Want to read more?
We value our content and access to our full site is only available with a subscription. Your subscription entitles you to 7-day-a-week access to our website, plus a full digital copy of that week’s paper to read on your pc/mac or mobile device In addition your subscription includes access to digital archive copies from 2006 onwards
Just want to read one issue? No problem you can subscribe for just one week (or longer if you wish)
The art of the meaningless non-answer
So, in response to complaints about the new parking charges , ‘A spokesperson for Argyll and Bute Council told The Oban Times it was a quasi-judicial process, implementing a full council decision, which delegates the determination of the TRO to the Oban, Lorn and the Isles Area Committee’?
I would like to tell The Oban Times that my reaction was a quasi-expletive process, implementing a full mental decision, which delegates the determination to a long HOWL. Or, to put it more simply: Theresa May and her government have perfected the art of the meaningless non-answer. We don’t want it spreading up here.
I very much hope that the ability to produce such awful drivel was not learned at a training day paid for by the taxpayer.
Ferry disruption stems from Westminster
I read with interest Mr Isaacson’s diatribe on the recent ferry disruptions and could comment at length where the culpability, if any, lies and his use of language like sabotage.
However I’ll content myself with the thought that it could be a lot worse, we could for instance be ruled by a government who, in their incompetence, place ferry contracts to the value of £108million to a company that has no ferries and then proceeds to pay £50m to cancel said contract. Oh, wait, we already are and it’s based at Westminster not Holyrood.
Sea eagle predation is not a new problem
The recent article in your newspaper on predation by Sea Eagles prompts me to comment that this is not a new problem for Scottish farmers.
As a member of the Scottish Parliament From 1999 to 2016, I constantly listened to farmers and crofters whose livelihoods are threatened by this problem and mentioned it several times in the parliament chamber. It goes back a long way.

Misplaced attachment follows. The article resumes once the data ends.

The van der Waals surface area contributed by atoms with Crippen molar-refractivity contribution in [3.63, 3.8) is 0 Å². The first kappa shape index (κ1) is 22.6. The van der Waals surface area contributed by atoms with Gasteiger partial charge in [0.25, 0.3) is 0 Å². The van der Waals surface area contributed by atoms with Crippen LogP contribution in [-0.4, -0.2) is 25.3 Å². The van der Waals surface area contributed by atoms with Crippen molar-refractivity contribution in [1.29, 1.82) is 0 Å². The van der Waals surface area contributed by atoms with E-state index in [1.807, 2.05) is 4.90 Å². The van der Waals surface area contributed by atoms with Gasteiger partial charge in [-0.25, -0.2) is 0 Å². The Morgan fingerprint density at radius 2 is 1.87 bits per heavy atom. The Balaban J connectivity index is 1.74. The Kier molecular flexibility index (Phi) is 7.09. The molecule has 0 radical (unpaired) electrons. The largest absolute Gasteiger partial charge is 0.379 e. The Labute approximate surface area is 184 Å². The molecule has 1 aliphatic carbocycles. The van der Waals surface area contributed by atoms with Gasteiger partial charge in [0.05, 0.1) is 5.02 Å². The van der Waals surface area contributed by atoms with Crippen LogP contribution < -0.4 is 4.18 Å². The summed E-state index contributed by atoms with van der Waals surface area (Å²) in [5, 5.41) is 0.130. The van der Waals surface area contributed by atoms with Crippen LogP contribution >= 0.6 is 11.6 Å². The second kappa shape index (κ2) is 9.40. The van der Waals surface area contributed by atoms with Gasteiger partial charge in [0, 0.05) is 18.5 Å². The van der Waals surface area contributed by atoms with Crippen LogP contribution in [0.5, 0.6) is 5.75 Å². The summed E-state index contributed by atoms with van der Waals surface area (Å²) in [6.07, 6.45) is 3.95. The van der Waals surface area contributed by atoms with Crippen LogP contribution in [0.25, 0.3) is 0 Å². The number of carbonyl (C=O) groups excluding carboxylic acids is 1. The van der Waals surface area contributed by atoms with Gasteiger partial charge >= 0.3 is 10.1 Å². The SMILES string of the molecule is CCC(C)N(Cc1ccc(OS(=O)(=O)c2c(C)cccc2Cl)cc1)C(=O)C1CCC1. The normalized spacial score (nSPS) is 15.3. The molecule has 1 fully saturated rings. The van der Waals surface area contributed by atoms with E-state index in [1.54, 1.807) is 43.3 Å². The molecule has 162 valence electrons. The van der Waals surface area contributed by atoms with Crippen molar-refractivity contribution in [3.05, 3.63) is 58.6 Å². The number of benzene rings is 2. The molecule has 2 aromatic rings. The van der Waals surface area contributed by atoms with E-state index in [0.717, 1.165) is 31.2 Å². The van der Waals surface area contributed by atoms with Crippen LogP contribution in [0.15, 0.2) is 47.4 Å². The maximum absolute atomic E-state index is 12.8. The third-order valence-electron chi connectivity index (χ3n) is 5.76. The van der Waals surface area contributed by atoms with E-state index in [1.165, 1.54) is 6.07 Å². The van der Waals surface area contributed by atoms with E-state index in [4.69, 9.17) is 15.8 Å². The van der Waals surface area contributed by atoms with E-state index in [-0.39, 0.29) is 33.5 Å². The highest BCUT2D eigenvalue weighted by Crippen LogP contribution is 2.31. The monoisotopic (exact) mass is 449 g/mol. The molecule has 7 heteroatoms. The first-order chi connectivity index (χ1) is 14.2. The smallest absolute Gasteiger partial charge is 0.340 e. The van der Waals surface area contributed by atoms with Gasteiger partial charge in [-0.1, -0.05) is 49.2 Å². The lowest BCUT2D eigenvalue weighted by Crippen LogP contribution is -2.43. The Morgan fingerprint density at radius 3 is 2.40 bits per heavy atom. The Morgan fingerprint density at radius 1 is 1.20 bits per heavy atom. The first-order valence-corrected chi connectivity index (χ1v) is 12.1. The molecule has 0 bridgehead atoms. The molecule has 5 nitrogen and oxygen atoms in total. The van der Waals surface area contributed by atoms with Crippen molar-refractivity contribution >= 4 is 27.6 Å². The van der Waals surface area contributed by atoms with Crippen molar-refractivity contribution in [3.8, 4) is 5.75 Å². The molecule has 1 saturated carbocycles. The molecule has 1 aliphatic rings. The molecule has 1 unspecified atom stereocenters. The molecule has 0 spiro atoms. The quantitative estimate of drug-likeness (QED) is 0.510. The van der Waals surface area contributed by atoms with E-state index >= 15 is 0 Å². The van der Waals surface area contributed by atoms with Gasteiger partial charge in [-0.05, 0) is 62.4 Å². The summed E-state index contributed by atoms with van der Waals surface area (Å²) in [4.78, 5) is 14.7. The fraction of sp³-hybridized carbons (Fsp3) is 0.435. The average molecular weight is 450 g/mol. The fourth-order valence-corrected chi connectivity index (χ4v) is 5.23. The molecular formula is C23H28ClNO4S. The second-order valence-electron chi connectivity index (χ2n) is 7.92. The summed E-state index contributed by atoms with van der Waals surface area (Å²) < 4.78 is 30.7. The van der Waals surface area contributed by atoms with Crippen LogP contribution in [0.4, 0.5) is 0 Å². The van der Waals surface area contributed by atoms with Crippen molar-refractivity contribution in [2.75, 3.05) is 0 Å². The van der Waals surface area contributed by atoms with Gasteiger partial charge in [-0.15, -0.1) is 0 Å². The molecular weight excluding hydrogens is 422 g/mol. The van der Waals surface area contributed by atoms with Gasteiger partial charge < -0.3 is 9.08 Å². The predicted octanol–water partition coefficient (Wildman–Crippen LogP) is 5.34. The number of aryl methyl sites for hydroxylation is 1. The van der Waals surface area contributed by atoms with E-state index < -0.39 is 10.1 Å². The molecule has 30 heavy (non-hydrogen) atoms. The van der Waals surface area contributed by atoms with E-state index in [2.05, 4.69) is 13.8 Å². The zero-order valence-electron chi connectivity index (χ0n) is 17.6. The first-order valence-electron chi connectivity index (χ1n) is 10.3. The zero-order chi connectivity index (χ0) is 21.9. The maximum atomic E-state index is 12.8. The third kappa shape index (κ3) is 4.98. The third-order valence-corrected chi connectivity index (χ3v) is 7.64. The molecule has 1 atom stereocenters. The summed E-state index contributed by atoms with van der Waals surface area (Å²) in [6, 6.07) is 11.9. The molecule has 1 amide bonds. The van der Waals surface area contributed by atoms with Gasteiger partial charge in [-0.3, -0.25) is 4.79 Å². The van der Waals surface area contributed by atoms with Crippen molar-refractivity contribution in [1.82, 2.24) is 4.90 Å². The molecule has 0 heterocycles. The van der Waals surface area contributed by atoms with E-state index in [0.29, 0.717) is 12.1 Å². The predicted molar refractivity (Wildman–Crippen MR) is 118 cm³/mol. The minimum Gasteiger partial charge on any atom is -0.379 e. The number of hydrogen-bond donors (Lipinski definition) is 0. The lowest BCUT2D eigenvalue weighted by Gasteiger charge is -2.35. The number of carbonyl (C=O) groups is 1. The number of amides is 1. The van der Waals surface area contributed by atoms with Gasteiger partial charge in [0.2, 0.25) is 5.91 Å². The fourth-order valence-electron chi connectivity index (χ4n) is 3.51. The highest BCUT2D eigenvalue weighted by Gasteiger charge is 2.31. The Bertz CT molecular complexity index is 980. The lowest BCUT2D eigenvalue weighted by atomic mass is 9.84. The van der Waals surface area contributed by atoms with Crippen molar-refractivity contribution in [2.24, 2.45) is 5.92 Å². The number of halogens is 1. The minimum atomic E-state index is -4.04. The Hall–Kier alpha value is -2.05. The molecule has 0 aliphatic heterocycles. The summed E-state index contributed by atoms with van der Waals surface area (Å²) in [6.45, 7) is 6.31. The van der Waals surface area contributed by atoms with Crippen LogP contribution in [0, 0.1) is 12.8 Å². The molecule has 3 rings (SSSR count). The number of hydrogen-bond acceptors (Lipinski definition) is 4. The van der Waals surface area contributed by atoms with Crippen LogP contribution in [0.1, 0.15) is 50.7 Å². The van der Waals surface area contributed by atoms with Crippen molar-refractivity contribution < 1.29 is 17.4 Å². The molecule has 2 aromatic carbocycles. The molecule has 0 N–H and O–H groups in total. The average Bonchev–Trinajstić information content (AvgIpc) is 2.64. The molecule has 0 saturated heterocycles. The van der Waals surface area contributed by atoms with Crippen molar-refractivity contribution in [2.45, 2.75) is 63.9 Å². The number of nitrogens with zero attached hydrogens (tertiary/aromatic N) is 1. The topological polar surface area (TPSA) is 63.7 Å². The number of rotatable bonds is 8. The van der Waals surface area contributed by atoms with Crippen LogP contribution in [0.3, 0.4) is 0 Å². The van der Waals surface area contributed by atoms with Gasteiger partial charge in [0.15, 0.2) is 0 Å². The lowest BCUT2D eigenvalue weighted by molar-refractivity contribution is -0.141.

In 1996, while Westminster candidate for the Western Isles, I canvassed a farmer in North Uist who emphatically told me to go and tell John Major that he was not getting his vote until he did something about these b****y sea eagles!
I do not blame the birds as they are only trying to find food for themselves and their young. I am also well aware, as a councillor for the Isle of Mull, that their presence increases the volume of ornithological tourism to the island. That said, lambs are being killed on Mull also.
The problem is being exacerbated by RDH disease in rabbits which has decimated a main source of food for predators.
SNH pay limited compensation to some farmers and crofters, including myself, to make up for losses, but while welcome, this measure does not tackle a problem which is likely to get worse in the future. It is devastating for sheepbreeders to watch their livestock being taken and be powerless to act in their defence.
SNH reintroduced these birds and now eventually accept that they are causing great damage and mental stress to farmers and crofters. It is time that they produced a damage limitation programme. A programme to reintroduce hares and rabbits into areas where previously they were plentiful would return a major natural source of feeding for sea eagles and other predators. That would be a start.
Councillor Jamie McGrigor
Islanders are being betrayed by ferry services
CalMac keeps betraying the natives in the Western Isles.
It’s bad enough that [local] folk actually need to book, however where is the provision and initial David McBrayne constituition which declared that the service was for the social and lifeline needs of the good people of the Hebridean and Western Isles. That has been relegated and dismissed has it?
Visitors are actually given better treatment, via the purse of the SNP government when they took RET system onboard, but before such reductions, which were not done for the benefit of the native islander at all, we were absolutely doing fine, being considered the prime reason for the ferry to exist.
It’s a travesty that all our leaders/ and guys who are paid to work for the islanders do not have the backbone to stand up and say, ‘wait a minute, this ferry service was supposed to be first and foremost for the benefit, and a lifeline for the good folks of the isles’!
We as a people need to get a grip here and see to it that decent services are there for the people of the islands. Give us back our isles, and indeed our ferries.
Aonghas Eoghainn Mhoir
Uibhist a Deas